Prime Minister Narendra Modi’s decision to join China’s wildly popular social media platform, Weibo, was a studied decision. Modi consulted two of India’s senior most diplomats and China-hands – foreign secretary S Jaishankar, who served as ambassador here for four years till the end of 2013 and the current envoy, AK Kantha, a fluent Mandarin speaker.
Modi’s debut on Weibo, a Twitter and Facebook hybrid, did two things: first, it opened up China’s thriving and chattering –- if censored –- social media world with hundreds of millions of members to the Indian PM; it sent the message to the Chinese that here was an Indian leader willing to connect with them.
Second, it allowed Modi to cleverly sidetrack the blocking of Twitter and Facebook in China; he obviously could not have broken Chinese law by tweeting about how fascinating the Terracotta Soldiers of Xian were or how he felt Buddhism connected the two countries during his three-day stay in China.
It might have been a precedent for an Indian politician but it was not the first time that a foreign leader had signed up on Sina Weibo, the most popular Weibo (microblog) platform in China.
According to the SINA English website, in September 2013, Venezuela’s President Nicolas Maduro opened a micro-blog account before visiting the country. “More than 200 leaders of foreign countries and international organisations, including British Prime Minister David Cameron, had opened micro-blog accounts as of April last year,” it said.
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And on Monday, Apple’s Tim Cook joined Sina Weibo, attracting more than 200,000 followers in about 60 minutes.
His first message, written in both English and Chinese, reads “Hello China! Happy to be back in Beijing, announcing innovative new environmental programs.”
State media reported that it had been reposted more than 15,000 times and received 20,000 comments in just one hour.
For Cook, it is also understandable why he joined Weibo though he has certainly taken his time to log on.
“China is now home to around 35% of world-wide iPhone users, topping the United States as the largest market for iPhones for the first time. Apple has also overtaken Chinese company Xiaomi for the largest share in China’s domestic smartphone market, according to an industry report published on Monday” a state media report said soon after Cook joined Weibo.
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Tesla’s Elon Musk, who opened an account in 2014, now has more than 1 million followers in China.
It is not surprising that many political and business leaders besides personalities from the entertainment industry and public figures join Weibo. According to Sina, by the end of 2013, Weibo had more than 500 million members, millions among them active, daily users. At least a 100 million messages are posted and exchanged. Many government departments too now have Weibo accounts where they publish information and share updates about what the government is doing.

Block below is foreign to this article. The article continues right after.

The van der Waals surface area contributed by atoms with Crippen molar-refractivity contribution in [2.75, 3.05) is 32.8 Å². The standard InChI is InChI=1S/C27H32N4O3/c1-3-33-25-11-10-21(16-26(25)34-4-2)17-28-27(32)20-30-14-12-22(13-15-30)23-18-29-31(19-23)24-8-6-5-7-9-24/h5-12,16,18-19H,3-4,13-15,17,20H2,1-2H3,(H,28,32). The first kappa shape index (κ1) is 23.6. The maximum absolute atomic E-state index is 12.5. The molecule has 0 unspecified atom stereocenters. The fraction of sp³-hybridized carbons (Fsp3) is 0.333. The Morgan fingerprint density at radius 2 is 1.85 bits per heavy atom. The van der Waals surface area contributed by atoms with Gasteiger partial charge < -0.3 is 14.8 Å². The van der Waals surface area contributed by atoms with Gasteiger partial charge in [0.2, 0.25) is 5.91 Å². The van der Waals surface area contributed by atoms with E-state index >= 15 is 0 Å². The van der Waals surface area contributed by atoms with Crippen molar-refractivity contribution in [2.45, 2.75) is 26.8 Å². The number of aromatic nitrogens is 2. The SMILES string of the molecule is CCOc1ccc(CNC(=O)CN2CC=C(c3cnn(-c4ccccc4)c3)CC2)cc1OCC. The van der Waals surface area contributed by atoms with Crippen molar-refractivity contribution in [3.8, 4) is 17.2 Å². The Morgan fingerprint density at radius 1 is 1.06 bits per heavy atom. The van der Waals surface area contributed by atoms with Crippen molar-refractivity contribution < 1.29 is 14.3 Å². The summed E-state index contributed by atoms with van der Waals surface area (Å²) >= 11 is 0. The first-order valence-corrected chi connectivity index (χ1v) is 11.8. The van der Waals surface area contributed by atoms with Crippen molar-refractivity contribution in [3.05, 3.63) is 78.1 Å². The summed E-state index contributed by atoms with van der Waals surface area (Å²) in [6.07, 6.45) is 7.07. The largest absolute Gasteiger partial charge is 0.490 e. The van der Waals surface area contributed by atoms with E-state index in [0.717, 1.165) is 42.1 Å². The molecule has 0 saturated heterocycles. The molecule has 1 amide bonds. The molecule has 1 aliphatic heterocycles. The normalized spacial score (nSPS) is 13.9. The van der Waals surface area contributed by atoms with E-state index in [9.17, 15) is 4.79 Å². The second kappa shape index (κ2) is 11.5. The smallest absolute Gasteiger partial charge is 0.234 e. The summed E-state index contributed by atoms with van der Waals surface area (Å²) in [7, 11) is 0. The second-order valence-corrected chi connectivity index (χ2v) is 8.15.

Weibo has also given the young in China a platform to talk about issues that are personal as well as public. It often becomes a medium to air political views as well – of course as long as those views are not construed to be critical of the Communist Party of China (CPC) or at loggerheads with government policy; such posts are immediately removed but sometimes not before they have been posted and reposted many times.
The government can use the medium according to convenience as well.
For example, soon after Modi put up his first post last week, he was greeted by a barrage of comments about South Tibet – as Arunachal Pradesh is known here – belonging to China. The censors toiling behind the Great Firewall of China conveniently allowed those comments to remain as they voiced the government’s official stand on the issue.
There was a similar online outcry when, during a product launch in New Delhi in January, Xiaomi showed Arunachal Pradesh to be part of India.
The Weibo platform has evolved in the last few years: changing from a Twitter-Facebook clone to something which has adopted from both the platforms but added its own characteristics.
Since Weibo attracts the young and the educated, following the trends on it gives an indication about what the young in China are thinking about. For those trying to catch a glimpse of China, and can use an effective translation application, Weibo offers a convenient window of opportunity to learn about the country.